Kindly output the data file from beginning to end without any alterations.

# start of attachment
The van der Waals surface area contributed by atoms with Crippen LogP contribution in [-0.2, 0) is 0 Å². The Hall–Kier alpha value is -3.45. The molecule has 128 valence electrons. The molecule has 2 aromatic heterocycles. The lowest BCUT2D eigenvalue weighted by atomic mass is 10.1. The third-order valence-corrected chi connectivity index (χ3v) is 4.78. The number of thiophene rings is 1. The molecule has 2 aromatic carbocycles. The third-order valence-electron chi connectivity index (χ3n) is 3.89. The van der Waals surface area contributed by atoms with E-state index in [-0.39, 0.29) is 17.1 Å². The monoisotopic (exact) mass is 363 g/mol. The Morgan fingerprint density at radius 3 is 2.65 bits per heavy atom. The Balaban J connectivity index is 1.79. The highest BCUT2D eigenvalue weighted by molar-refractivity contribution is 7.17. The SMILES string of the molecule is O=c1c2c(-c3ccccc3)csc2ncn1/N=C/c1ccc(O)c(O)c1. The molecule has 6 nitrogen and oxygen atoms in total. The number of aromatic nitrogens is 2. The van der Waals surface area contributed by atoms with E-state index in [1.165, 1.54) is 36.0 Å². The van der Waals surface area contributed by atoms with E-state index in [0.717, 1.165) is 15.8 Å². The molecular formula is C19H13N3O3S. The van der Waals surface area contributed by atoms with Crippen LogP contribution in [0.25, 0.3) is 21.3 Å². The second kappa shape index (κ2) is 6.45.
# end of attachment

The van der Waals surface area contributed by atoms with Crippen LogP contribution in [-0.2, 0) is 0 Å². The Hall–Kier alpha value is -3.45. The molecule has 128 valence electrons. The molecule has 2 aromatic heterocycles. The lowest BCUT2D eigenvalue weighted by atomic mass is 10.1. The third-order valence-corrected chi connectivity index (χ3v) is 4.78. The number of thiophene rings is 1. The molecule has 2 aromatic carbocycles. The third-order valence-electron chi connectivity index (χ3n) is 3.89. The van der Waals surface area contributed by atoms with E-state index in [-0.39, 0.29) is 17.1 Å². The monoisotopic (exact) mass is 363 g/mol. The Morgan fingerprint density at radius 3 is 2.65 bits per heavy atom. The Balaban J connectivity index is 1.79. The highest BCUT2D eigenvalue weighted by molar-refractivity contribution is 7.17. The SMILES string of the molecule is O=c1c2c(-c3ccccc3)csc2ncn1/N=C/c1ccc(O)c(O)c1. The molecule has 6 nitrogen and oxygen atoms in total. The number of aromatic nitrogens is 2. The van der Waals surface area contributed by atoms with E-state index in [1.165, 1.54) is 36.0 Å². The van der Waals surface area contributed by atoms with E-state index in [0.717, 1.165) is 15.8 Å². The molecular formula is C19H13N3O3S. The van der Waals surface area contributed by atoms with Crippen LogP contribution in [0.25, 0.3) is 21.3 Å². The second kappa shape index (κ2) is 6.45.